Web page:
Soros calls the interference between the two functions “reflexivity”.  He views reflexivity as a feedback loop between the participant’s understanding of a situation, and the actual situation in which the they participate. Thus, situations with thinking participants are circular.

Soros claims the concept of reflexivity is especially useful when evaluating financial markets, and that the concept of reflexivity succeeds where traditional economic concepts fail.   His writing becomes philosophical and technical, but he essentially tries to refute the belief that financial markets arrive at ‘rational’ and ‘efficient’ equilibria.  He says, “The Alchemy of Finance was meant to be a frontal assault on the prevailing paradigm.”  In the end, he holds that the Theory of Reflexivity is a superior theory to the efficient market hypothesis.

Soros starts off by saying that market participants (e.g. investors’) perceptions can influence prices.  And that this is especially obvious during times of greed or fear.  Prices get bid up or sold off irrationally because of people’s perceptions.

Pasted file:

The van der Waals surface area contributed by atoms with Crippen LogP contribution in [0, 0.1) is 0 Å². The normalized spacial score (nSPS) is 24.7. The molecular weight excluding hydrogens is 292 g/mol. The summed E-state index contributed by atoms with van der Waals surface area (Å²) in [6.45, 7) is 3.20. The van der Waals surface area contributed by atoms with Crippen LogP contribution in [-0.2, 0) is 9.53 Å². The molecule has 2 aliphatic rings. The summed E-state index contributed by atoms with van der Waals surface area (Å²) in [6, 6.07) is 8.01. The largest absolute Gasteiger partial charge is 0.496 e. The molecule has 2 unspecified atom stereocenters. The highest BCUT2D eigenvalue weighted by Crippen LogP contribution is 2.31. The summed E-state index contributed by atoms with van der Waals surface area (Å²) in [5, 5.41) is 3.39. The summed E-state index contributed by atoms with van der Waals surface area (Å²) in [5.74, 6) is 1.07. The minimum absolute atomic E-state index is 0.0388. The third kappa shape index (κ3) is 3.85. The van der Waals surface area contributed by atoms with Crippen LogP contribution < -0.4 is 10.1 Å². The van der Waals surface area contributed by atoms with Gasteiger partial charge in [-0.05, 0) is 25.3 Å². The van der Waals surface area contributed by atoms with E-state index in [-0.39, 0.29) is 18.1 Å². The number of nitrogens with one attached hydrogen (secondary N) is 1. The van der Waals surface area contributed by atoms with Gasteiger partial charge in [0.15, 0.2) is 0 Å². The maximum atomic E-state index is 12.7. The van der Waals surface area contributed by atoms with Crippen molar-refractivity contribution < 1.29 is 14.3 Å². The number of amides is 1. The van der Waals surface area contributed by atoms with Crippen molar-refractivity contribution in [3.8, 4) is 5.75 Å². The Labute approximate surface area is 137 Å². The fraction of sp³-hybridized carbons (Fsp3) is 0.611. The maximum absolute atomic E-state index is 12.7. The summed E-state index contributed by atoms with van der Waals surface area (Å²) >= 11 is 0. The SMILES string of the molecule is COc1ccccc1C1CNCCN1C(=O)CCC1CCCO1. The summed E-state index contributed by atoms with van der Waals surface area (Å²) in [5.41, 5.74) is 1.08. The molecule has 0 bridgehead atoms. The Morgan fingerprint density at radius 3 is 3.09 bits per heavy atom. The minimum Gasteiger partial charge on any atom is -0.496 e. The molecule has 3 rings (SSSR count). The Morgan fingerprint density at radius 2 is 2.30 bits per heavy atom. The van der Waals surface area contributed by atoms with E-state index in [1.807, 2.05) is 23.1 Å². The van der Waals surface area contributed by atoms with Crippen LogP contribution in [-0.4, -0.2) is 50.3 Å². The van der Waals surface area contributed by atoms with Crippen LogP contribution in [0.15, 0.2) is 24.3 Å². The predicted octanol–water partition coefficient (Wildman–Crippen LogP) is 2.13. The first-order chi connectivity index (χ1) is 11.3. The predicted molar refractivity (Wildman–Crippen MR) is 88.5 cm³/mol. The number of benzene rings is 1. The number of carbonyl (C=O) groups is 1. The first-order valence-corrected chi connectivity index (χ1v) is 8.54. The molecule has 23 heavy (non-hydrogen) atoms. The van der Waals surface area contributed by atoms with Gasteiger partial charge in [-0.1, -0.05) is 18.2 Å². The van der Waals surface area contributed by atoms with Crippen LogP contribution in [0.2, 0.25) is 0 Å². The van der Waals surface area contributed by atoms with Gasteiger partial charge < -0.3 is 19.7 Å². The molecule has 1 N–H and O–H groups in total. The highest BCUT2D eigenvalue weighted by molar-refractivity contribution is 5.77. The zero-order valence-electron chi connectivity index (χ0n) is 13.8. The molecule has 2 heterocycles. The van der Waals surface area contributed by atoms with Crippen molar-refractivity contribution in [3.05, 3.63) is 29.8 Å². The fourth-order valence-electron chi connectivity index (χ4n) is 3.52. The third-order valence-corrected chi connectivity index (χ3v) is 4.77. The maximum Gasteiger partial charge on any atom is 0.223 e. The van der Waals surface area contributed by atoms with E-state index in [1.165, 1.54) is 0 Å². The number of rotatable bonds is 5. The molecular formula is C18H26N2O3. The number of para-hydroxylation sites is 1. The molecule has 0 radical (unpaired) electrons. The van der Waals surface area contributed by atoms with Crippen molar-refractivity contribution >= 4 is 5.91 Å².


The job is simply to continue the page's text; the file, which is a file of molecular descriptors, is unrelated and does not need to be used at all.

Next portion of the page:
On the surface this sounds exceedingly obvious, and is why many people dismiss Soros’s Theory of Reflexivity as worthless.  For example:

“Reflexivity is nothing more than the notion that market participants affect a price, but that prices are dynamic and constantly influenced by perception — and here’s the GREAT insight — and perception sometimes is misled by unfounded herd momentum.”

or

“His philosophical tenet, Reflexivity, denotes a feedback loop: Individuals act on their views of a situation, thereby changing the situation. For example, if traders believe a stock is going up, they buy it, thereby bidding it up. But their belief caused the result; there may be no fundamental reason for the rise. Thus what we think determines what we do and has consequences, but typically it is not correct.”

Each of these readers miss the crucial and final point in the Theory of Reflexivity’s application in the financial markets.  They miss the point that while prices may rise initially on perceptions only, that prices can affect perceptions such that perceptions begin affecting fundamentals.

This is Soros’s crucial point.  That prices affect perceptions and that perceptions affect prices and that prices in turn affect fundamentals. So perceptions affect fundamentals.  i.e. perceptions can (temporarily) make an industry ‘fundamentally’ stronger.

In Soros’s own words: